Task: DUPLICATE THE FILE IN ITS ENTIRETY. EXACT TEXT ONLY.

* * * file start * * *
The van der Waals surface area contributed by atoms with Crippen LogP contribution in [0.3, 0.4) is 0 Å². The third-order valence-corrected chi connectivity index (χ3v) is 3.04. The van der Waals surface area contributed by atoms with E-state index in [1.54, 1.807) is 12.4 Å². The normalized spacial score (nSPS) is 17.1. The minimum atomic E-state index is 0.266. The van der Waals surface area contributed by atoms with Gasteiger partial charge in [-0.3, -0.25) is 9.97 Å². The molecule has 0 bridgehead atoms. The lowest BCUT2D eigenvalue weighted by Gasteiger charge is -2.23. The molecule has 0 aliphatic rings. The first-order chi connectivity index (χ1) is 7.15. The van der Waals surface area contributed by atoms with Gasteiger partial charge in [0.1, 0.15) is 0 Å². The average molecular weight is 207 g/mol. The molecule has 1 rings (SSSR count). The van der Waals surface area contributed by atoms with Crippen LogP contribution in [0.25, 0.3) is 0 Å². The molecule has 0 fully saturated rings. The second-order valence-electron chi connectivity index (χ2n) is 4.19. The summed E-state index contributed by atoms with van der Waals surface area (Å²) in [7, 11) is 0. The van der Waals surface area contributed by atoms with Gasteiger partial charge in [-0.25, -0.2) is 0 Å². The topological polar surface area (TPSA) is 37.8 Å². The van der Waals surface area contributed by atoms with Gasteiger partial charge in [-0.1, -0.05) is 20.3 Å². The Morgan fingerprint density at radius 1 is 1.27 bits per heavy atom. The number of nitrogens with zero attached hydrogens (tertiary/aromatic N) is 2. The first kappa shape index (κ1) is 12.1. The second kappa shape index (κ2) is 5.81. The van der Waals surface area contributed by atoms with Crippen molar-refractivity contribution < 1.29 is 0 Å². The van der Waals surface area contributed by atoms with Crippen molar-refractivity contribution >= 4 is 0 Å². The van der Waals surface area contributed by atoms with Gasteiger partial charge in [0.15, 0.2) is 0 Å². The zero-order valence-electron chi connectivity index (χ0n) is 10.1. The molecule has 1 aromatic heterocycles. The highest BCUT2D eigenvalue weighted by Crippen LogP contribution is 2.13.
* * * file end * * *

The van der Waals surface area contributed by atoms with Crippen LogP contribution in [0.3, 0.4) is 0 Å². The third-order valence-corrected chi connectivity index (χ3v) is 3.04. The van der Waals surface area contributed by atoms with E-state index in [1.54, 1.807) is 12.4 Å². The normalized spacial score (nSPS) is 17.1. The minimum atomic E-state index is 0.266. The van der Waals surface area contributed by atoms with Gasteiger partial charge in [-0.3, -0.25) is 9.97 Å². The molecule has 0 bridgehead atoms. The lowest BCUT2D eigenvalue weighted by Gasteiger charge is -2.23. The molecule has 0 aliphatic rings. The first-order chi connectivity index (χ1) is 7.15. The van der Waals surface area contributed by atoms with Gasteiger partial charge in [0.1, 0.15) is 0 Å². The average molecular weight is 207 g/mol. The molecule has 1 rings (SSSR count). The van der Waals surface area contributed by atoms with Crippen LogP contribution in [0.25, 0.3) is 0 Å². The molecule has 0 fully saturated rings. The second-order valence-electron chi connectivity index (χ2n) is 4.19. The summed E-state index contributed by atoms with van der Waals surface area (Å²) in [7, 11) is 0. The van der Waals surface area contributed by atoms with Gasteiger partial charge in [-0.25, -0.2) is 0 Å². The topological polar surface area (TPSA) is 37.8 Å². The van der Waals surface area contributed by atoms with Gasteiger partial charge in [-0.1, -0.05) is 20.3 Å². The Morgan fingerprint density at radius 1 is 1.27 bits per heavy atom. The number of nitrogens with zero attached hydrogens (tertiary/aromatic N) is 2. The first kappa shape index (κ1) is 12.1. The second kappa shape index (κ2) is 5.81. The van der Waals surface area contributed by atoms with Crippen molar-refractivity contribution < 1.29 is 0 Å². The van der Waals surface area contributed by atoms with Crippen molar-refractivity contribution >= 4 is 0 Å². The van der Waals surface area contributed by atoms with Gasteiger partial charge in [0.15, 0.2) is 0 Å². The zero-order valence-electron chi connectivity index (χ0n) is 10.1. The molecule has 1 aromatic heterocycles. The highest BCUT2D eigenvalue weighted by Crippen LogP contribution is 2.13.